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Sierra Magazine
Ways & Means: Reaching Beyond Ourselves

It's time to recognize our allies in the faith community

by Carl Pope

A year ago in Santa Barbara, at a symposium hosted by Bartholomew I, patriarch of the Orthodox Church, I apologized for the failure of environmental activists to reach out to the religious community. I was not suggesting that environmentalists should necessarily belong to any given denomination, or even to any religious organization at all. But we have ignored to our detriment the power that organized religion can bring to our mission. Witness, for example, the tremendous conviction and enthusiasm with which the National Council of Churches has approached global warming as a moral issue, or the fervor and effectiveness of the Evangelical Environmental Network in speaking out for the Endangered Species Act (see "The Second Creation Story,").

After all, many of the environmental challenges we face today are moral ones. The sin of pride tempts us to imagine that the world exists for our use alone, and Mammon, the god of greed, leads us down the path to environmental destruction. America's impulse to redeem and transform itself-whether in confronting the legacy of slavery, or challenging militarism and nuclear weapons-often begins in church. My personal initiation into the social-change movement happened in the pine pews of Baptist and Methodist churches in the rural South, at a time when churches were among the only major social institutions pressing for civil rights.

Yet for almost 30 years most professional environmentalists stubbornly, almost proudly, denied the need to reach out to the religious community. Many of us have inherited and uncritically accepted the 19th-century idea that religion could be discarded because it had been superseded by science. We failed to realize-as some eminent scientists now tell us-that science and religion offer two distinct approaches to knowledge, and that neither has a monopoly on the truth. We sought to transform society, but ignored the fact that when Americans want to express something wiser and better than they are as individuals, by and large they gather to pray. We acted as if we could save life on Earth without the same institutions through which we save ourselves.

When I began my environmental career in 1970, there were very few works of environmental literature, but those few were very important. (I became an "expert" on air pollution and began lobbying for the 1970 Clean Air Act by reading one book!) A seminal work for my generation of environmental activists was "The Historical Roots of Our Ecological Crisis" by Lynn White Jr., a historian at the University of California at Los Angeles. White argued that the Judeo-Christian tradition had driven Western civilization to elevate the human and devalue the natural. "We shall continue to have a worsening ecologic crisis," he wrote, "until we reject the Christian axiom that nature has no reason for existence save to serve man."

With that, too many environmentalists considered the case closed. We became as narrow-minded as any religious zealot, and proceeded to glorify creation and smite those who would sin against it on our own, without regard for the faith community.

When I received the invitation to attend the patriarch's symposium, I reread White's essay-and discovered to my chagrin that I and many others had badly misread him.

White does argue that the linear Christian vision of time, starting with Creation and leading up to Judgment Day, led to the rise of Western technology, military dominance, and the Industrial Revolution. Yet while decrying this anthropocentric tradition, he also acknowledges that Christianity is far from monolithic-that it contains strains more ecologically gentle than the subduing and dominating one that became the Western norm.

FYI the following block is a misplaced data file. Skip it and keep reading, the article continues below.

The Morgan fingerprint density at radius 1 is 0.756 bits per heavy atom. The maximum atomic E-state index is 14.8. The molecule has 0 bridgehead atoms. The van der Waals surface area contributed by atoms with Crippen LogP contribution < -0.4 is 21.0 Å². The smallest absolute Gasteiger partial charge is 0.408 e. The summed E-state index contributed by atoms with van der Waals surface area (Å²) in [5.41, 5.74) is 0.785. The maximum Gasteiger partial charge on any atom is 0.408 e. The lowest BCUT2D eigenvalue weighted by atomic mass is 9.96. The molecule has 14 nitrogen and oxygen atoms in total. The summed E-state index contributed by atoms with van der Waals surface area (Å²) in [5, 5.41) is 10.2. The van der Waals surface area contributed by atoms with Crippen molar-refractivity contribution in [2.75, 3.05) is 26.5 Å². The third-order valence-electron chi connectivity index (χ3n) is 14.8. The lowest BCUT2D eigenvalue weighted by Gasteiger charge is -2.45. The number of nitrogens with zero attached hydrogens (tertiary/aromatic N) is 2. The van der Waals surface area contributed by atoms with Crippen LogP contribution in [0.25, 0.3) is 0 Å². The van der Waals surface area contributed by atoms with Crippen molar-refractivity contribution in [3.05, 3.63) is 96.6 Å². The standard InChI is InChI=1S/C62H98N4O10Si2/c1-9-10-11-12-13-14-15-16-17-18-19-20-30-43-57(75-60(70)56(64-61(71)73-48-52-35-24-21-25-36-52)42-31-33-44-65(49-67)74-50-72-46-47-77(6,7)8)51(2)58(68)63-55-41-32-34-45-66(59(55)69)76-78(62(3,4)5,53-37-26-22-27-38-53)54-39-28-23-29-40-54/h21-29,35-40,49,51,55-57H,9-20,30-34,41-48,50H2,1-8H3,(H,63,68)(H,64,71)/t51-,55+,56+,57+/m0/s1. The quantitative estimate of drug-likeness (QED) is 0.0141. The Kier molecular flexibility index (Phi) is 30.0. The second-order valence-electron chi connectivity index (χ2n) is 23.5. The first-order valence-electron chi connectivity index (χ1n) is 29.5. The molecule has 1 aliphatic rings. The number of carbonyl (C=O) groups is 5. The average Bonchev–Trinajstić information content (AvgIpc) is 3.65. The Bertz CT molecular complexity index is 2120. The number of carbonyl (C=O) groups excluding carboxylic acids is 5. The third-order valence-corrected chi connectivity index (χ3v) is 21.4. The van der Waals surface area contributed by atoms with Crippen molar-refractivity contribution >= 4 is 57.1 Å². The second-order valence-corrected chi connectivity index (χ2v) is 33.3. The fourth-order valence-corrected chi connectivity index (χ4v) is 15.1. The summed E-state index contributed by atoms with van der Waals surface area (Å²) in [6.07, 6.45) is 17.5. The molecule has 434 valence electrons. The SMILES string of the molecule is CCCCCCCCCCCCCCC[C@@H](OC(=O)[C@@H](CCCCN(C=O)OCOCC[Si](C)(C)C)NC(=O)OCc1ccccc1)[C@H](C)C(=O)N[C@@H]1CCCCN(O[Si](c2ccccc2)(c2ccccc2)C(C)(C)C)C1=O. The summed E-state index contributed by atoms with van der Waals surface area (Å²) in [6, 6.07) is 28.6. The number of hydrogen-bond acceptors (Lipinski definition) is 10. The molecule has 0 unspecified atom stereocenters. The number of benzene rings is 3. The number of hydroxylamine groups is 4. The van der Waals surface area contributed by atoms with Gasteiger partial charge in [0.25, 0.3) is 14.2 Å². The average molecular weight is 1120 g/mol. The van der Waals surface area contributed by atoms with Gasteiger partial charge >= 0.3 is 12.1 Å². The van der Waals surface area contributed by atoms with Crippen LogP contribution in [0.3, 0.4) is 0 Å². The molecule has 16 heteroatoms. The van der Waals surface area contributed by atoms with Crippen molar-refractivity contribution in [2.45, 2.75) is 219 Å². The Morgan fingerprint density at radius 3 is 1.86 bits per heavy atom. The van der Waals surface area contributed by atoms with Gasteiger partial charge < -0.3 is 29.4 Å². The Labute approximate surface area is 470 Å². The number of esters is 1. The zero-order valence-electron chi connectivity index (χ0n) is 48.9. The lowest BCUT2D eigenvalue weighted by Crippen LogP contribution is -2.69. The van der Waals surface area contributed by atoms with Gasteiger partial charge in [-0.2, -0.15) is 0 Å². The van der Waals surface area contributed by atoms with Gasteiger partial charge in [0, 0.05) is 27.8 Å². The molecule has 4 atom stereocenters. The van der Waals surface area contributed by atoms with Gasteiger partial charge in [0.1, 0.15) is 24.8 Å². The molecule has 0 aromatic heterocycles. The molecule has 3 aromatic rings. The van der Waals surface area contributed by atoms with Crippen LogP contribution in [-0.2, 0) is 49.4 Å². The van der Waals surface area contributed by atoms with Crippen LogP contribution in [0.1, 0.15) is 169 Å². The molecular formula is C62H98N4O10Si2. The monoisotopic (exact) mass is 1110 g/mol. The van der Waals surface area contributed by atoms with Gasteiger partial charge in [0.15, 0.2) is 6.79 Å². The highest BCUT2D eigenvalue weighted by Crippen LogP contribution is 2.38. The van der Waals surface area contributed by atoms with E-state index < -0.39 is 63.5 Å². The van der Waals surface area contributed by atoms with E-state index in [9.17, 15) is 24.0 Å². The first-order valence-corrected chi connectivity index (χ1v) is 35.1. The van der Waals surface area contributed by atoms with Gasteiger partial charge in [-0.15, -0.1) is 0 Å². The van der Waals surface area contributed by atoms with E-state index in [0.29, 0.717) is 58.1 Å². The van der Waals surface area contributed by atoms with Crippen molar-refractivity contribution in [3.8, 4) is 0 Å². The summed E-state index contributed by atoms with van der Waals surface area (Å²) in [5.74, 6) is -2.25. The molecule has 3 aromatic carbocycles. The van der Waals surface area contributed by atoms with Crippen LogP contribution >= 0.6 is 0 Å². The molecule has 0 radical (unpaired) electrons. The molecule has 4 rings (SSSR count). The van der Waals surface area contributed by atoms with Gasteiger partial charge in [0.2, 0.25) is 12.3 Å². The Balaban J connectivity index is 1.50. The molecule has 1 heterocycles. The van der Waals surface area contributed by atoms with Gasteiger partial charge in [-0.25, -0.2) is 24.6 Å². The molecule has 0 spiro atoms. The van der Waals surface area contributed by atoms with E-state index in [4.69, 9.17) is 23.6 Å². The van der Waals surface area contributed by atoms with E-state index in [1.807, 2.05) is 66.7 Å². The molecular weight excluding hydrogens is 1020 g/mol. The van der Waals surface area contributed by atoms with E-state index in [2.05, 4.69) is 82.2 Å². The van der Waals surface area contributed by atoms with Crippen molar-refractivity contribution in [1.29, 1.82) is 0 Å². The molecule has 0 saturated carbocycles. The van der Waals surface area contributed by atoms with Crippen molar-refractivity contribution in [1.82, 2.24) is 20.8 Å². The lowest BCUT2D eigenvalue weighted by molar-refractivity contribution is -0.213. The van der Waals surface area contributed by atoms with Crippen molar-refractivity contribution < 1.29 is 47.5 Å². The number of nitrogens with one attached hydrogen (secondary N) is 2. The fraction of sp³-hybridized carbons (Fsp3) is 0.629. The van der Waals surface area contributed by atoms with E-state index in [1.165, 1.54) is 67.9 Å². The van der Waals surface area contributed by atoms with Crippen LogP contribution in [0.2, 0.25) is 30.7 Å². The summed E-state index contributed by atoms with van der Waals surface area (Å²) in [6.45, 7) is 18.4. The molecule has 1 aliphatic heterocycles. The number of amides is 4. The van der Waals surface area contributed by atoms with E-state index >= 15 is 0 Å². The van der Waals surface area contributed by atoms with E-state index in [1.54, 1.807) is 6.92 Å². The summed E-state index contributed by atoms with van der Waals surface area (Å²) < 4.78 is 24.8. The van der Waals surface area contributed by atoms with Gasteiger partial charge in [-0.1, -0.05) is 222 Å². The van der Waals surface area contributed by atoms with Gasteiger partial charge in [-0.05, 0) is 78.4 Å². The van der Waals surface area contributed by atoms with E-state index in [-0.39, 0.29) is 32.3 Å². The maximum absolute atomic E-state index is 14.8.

The Greek Orthodox Church is one of those alternate persuasions, and in Santa Barbara, Patriarch Bartholomew went further than the head of any other faith in his condemnation of environmental destruction. "For humans to cause species to become extinct and to destroy the biological diversity of God's creation," Bartholomew said, "to degrade the integrity of the Earth by causing changes in its climate, stripping the earth of its natural forests, or destroying its wetlands...to contaminate the earth's waters, its land, its air, and its life with poisonous substances-these are sins." ("The Greek saint contemplates," White wrote many years ago. "The Western saint acts. The implications of Christianity for the conquest of nature would emerge more easily in the Western atmosphere.")

White found an antidote to anthropocentrism in the teachings of St. Francis of Assisi. "The key to understanding Francis is his belief in the virtue of humility-not merely for the individual but for man as a species," White wrote. "Francis tried to depose man from his monarchy over creation and set up a democracy of all God's creatures....The profoundly religious, but heretical, sense of the primitive Franciscans for the spiritual autonomy of all parts of nature may point a direction. I propose Francis as a patron saint for ecologists."

This lesson of open-mindedness and democracy is only part of what environmentalists can learn from religion. Judging by the enthusiasm expressed by my friends and colleagues for this issue, the recognition that we are not the only ones with a commitment to the preservation of Creation is gaining ground. It is by no means new to the Sierra Club, as the frankly spiritual writings of our founder John Muir plainly show. The biblical lesson of the prodigal son is also appropriate: that a family, even if long-separated, can reconcile and celebrate joyfully together.

Carl Pope is the executive director of the Sierra Club. He can be reached by e-mail at carl.pope@sierraclub.org.


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